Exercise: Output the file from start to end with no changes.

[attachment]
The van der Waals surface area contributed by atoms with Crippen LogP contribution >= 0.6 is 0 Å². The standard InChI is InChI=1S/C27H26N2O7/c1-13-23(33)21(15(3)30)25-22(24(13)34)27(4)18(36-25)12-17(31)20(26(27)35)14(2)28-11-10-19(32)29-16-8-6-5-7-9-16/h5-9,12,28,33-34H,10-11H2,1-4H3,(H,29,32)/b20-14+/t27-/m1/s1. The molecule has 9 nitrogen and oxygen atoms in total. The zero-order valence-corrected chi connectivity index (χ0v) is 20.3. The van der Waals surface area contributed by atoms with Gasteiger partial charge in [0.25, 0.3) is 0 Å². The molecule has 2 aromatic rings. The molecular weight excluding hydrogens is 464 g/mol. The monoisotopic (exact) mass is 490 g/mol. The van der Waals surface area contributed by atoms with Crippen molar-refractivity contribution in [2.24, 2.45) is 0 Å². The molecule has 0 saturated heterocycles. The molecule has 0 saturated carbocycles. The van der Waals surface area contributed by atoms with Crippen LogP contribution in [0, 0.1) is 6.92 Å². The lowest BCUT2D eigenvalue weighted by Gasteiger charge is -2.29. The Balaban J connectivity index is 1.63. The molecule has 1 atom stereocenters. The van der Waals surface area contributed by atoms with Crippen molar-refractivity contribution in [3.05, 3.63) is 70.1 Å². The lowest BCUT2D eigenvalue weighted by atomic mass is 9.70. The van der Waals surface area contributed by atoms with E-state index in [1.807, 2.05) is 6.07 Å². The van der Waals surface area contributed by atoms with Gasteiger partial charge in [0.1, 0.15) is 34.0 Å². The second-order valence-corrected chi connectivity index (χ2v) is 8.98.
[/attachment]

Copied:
The van der Waals surface area contributed by atoms with Crippen LogP contribution >= 0.6 is 0 Å². The standard InChI is InChI=1S/C27H26N2O7/c1-13-23(33)21(15(3)30)25-22(24(13)34)27(4)18(36-25)12-17(31)20(26(27)35)14(2)28-11-10-19(32)29-16-8-6-5-7-9-16/h5-9,12,28,33-34H,10-11H2,1-4H3,(H,29,32)/b20-14+/t27-/m1/s1. The molecule has 9 nitrogen and oxygen atoms in total. The zero-order valence-corrected chi connectivity index (χ0v) is 20.3. The van der Waals surface area contributed by atoms with Gasteiger partial charge in [0.25, 0.3) is 0 Å². The molecule has 2 aromatic rings. The molecular weight excluding hydrogens is 464 g/mol. The monoisotopic (exact) mass is 490 g/mol. The van der Waals surface area contributed by atoms with Crippen molar-refractivity contribution in [2.24, 2.45) is 0 Å². The molecule has 0 saturated heterocycles. The molecule has 0 saturated carbocycles. The van der Waals surface area contributed by atoms with Crippen LogP contribution in [0, 0.1) is 6.92 Å². The lowest BCUT2D eigenvalue weighted by Gasteiger charge is -2.29. The Balaban J connectivity index is 1.63. The molecule has 1 atom stereocenters. The van der Waals surface area contributed by atoms with Crippen molar-refractivity contribution in [3.05, 3.63) is 70.1 Å². The lowest BCUT2D eigenvalue weighted by atomic mass is 9.70. The van der Waals surface area contributed by atoms with E-state index in [1.807, 2.05) is 6.07 Å². The van der Waals surface area contributed by atoms with Gasteiger partial charge in [0.1, 0.15) is 34.0 Å². The second-order valence-corrected chi connectivity index (χ2v) is 8.98.